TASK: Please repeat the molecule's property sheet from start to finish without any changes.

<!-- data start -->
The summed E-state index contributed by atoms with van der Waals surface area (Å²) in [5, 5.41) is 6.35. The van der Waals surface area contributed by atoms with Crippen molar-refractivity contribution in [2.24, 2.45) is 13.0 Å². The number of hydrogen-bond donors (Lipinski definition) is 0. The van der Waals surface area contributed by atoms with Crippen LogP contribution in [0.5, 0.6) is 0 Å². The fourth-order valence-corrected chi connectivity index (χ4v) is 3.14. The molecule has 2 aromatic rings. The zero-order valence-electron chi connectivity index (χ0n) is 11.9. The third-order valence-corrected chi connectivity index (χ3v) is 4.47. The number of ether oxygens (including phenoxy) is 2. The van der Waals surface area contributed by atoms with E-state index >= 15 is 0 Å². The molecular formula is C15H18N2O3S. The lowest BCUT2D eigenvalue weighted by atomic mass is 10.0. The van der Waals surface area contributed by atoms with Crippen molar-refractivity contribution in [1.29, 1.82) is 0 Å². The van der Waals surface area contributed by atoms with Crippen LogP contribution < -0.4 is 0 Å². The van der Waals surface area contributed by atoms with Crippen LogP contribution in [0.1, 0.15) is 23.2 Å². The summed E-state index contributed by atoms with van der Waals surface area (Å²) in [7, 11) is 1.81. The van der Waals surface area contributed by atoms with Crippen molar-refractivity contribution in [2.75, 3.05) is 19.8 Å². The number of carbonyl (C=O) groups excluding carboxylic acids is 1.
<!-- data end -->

The summed E-state index contributed by atoms with van der Waals surface area (Å²) in [5, 5.41) is 6.35. The van der Waals surface area contributed by atoms with Crippen molar-refractivity contribution in [2.24, 2.45) is 13.0 Å². The number of hydrogen-bond donors (Lipinski definition) is 0. The van der Waals surface area contributed by atoms with Crippen LogP contribution in [0.5, 0.6) is 0 Å². The fourth-order valence-corrected chi connectivity index (χ4v) is 3.14. The molecule has 2 aromatic rings. The zero-order valence-electron chi connectivity index (χ0n) is 11.9. The third-order valence-corrected chi connectivity index (χ3v) is 4.47. The number of ether oxygens (including phenoxy) is 2. The van der Waals surface area contributed by atoms with E-state index >= 15 is 0 Å². The molecular formula is C15H18N2O3S. The lowest BCUT2D eigenvalue weighted by atomic mass is 10.0. The van der Waals surface area contributed by atoms with Crippen molar-refractivity contribution in [1.29, 1.82) is 0 Å². The van der Waals surface area contributed by atoms with Crippen LogP contribution < -0.4 is 0 Å². The van der Waals surface area contributed by atoms with Crippen LogP contribution in [0.1, 0.15) is 23.2 Å². The summed E-state index contributed by atoms with van der Waals surface area (Å²) in [7, 11) is 1.81. The van der Waals surface area contributed by atoms with Crippen molar-refractivity contribution in [2.75, 3.05) is 19.8 Å². The number of carbonyl (C=O) groups excluding carboxylic acids is 1.